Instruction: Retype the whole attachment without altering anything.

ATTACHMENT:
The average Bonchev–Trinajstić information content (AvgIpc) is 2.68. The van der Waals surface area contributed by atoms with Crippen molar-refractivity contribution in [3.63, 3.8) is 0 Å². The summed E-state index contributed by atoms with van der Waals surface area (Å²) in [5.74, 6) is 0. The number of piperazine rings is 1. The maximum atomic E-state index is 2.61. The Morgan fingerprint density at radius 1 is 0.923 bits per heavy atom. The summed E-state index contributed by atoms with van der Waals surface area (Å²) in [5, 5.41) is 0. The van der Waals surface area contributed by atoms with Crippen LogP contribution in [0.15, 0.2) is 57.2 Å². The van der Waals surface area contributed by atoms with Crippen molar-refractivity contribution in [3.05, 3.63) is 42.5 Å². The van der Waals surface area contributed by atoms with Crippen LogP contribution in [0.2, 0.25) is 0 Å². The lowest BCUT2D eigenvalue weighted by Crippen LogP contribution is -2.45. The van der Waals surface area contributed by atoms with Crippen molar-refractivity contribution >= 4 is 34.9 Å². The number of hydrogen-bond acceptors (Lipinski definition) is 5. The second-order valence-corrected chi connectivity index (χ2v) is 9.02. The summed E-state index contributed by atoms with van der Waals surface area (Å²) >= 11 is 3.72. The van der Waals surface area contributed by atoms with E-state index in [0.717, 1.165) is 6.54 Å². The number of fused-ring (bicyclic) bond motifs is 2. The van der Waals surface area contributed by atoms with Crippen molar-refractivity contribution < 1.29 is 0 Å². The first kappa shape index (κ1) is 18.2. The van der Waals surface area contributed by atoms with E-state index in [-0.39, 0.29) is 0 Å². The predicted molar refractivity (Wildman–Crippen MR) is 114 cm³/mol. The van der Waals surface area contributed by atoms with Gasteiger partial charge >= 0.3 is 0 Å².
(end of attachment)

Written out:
The average Bonchev–Trinajstić information content (AvgIpc) is 2.68. The van der Waals surface area contributed by atoms with Crippen molar-refractivity contribution in [3.63, 3.8) is 0 Å². The summed E-state index contributed by atoms with van der Waals surface area (Å²) in [5.74, 6) is 0. The number of piperazine rings is 1. The maximum atomic E-state index is 2.61. The Morgan fingerprint density at radius 1 is 0.923 bits per heavy atom. The summed E-state index contributed by atoms with van der Waals surface area (Å²) in [5, 5.41) is 0. The van der Waals surface area contributed by atoms with Crippen LogP contribution in [0.15, 0.2) is 57.2 Å². The van der Waals surface area contributed by atoms with Crippen molar-refractivity contribution in [3.05, 3.63) is 42.5 Å². The van der Waals surface area contributed by atoms with Crippen LogP contribution in [0.2, 0.25) is 0 Å². The lowest BCUT2D eigenvalue weighted by Crippen LogP contribution is -2.45. The van der Waals surface area contributed by atoms with Crippen molar-refractivity contribution >= 4 is 34.9 Å². The number of hydrogen-bond acceptors (Lipinski definition) is 5. The second-order valence-corrected chi connectivity index (χ2v) is 9.02. The summed E-state index contributed by atoms with van der Waals surface area (Å²) >= 11 is 3.72. The van der Waals surface area contributed by atoms with E-state index in [0.717, 1.165) is 6.54 Å². The number of fused-ring (bicyclic) bond motifs is 2. The van der Waals surface area contributed by atoms with Crippen molar-refractivity contribution < 1.29 is 0 Å². The first kappa shape index (κ1) is 18.2. The van der Waals surface area contributed by atoms with E-state index in [-0.39, 0.29) is 0 Å². The predicted molar refractivity (Wildman–Crippen MR) is 114 cm³/mol. The van der Waals surface area contributed by atoms with Gasteiger partial charge >= 0.3 is 0 Å².